A fish called a cleaner wrasse spends its time cleaning parasites, dead scales, and other tissue off the bodies of other fish. Cleaner wrasse reside and set up shop in areas known as cleaning stations. They're sort of the spas of the sea.
Other fish actually line up for the service the wrasse provides! A lot of the wrasse's clientele are much bigger fish. These fish present themselves as passive and ready for cleaning by remaining still, spreading their fins and gills, and opening their mouths.
The cleaning is a somewhat invasive process. The wrasse not only cleans the outside of the fishes' bodies, but cleans inside the gills and mouth too.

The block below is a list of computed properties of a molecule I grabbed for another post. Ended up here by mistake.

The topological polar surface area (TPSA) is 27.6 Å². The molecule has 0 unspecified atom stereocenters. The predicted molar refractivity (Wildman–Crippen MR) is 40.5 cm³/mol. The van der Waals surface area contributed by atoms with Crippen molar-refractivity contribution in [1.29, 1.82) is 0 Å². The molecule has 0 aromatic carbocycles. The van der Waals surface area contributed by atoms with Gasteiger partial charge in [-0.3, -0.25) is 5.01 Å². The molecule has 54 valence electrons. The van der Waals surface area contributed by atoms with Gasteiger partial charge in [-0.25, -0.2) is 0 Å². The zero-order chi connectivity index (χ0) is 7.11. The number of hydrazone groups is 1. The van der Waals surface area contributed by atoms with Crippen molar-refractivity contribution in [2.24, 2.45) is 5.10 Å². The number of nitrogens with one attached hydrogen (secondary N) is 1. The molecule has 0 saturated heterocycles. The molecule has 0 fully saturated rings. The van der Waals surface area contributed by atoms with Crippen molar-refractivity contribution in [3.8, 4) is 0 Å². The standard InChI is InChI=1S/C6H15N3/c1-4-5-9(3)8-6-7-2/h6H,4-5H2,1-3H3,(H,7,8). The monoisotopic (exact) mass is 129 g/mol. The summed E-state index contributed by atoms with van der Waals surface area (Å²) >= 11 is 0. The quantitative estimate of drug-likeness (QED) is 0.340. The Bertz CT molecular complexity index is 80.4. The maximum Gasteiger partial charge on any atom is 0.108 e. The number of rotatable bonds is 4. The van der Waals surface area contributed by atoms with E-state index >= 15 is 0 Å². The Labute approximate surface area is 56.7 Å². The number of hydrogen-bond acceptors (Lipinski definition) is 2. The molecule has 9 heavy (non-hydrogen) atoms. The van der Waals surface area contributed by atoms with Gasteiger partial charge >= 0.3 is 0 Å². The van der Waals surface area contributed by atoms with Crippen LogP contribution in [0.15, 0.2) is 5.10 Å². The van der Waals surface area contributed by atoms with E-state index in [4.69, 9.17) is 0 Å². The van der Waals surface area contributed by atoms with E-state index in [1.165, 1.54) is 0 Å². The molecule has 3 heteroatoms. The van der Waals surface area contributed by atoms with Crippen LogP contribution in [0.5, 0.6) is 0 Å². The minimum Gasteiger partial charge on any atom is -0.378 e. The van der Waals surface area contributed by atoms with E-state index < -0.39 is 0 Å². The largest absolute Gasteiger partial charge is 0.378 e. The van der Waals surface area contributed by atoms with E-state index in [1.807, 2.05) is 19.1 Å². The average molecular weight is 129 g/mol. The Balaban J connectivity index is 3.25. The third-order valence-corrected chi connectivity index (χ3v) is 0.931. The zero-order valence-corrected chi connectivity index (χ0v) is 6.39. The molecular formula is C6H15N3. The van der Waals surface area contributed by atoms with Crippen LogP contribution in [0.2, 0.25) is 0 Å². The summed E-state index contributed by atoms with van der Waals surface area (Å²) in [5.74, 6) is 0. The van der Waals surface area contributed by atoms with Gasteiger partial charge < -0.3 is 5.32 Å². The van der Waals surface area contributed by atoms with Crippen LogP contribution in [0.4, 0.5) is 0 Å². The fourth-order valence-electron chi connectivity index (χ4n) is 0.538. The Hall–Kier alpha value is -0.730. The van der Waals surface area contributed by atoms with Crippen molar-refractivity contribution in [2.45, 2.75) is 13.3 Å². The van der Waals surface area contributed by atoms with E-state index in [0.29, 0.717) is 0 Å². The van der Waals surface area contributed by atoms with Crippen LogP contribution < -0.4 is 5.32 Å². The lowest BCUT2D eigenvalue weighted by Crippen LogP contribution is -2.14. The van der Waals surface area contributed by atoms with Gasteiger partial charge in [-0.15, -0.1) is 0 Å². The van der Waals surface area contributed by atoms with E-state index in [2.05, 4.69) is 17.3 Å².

What does the wrasse get out of it? Why, a good parasite meal, that's what.
Luckily, their larger clients almost never harm them. In fact, the cleaning station is one of the few places where diverse fish congregate without showing aggression.
It's not yet certain whether the parasites pose any danger to the fish, or even need to be removed. It does seem, at least, that the presence of cleaner wrasse leads to reef fish diversity.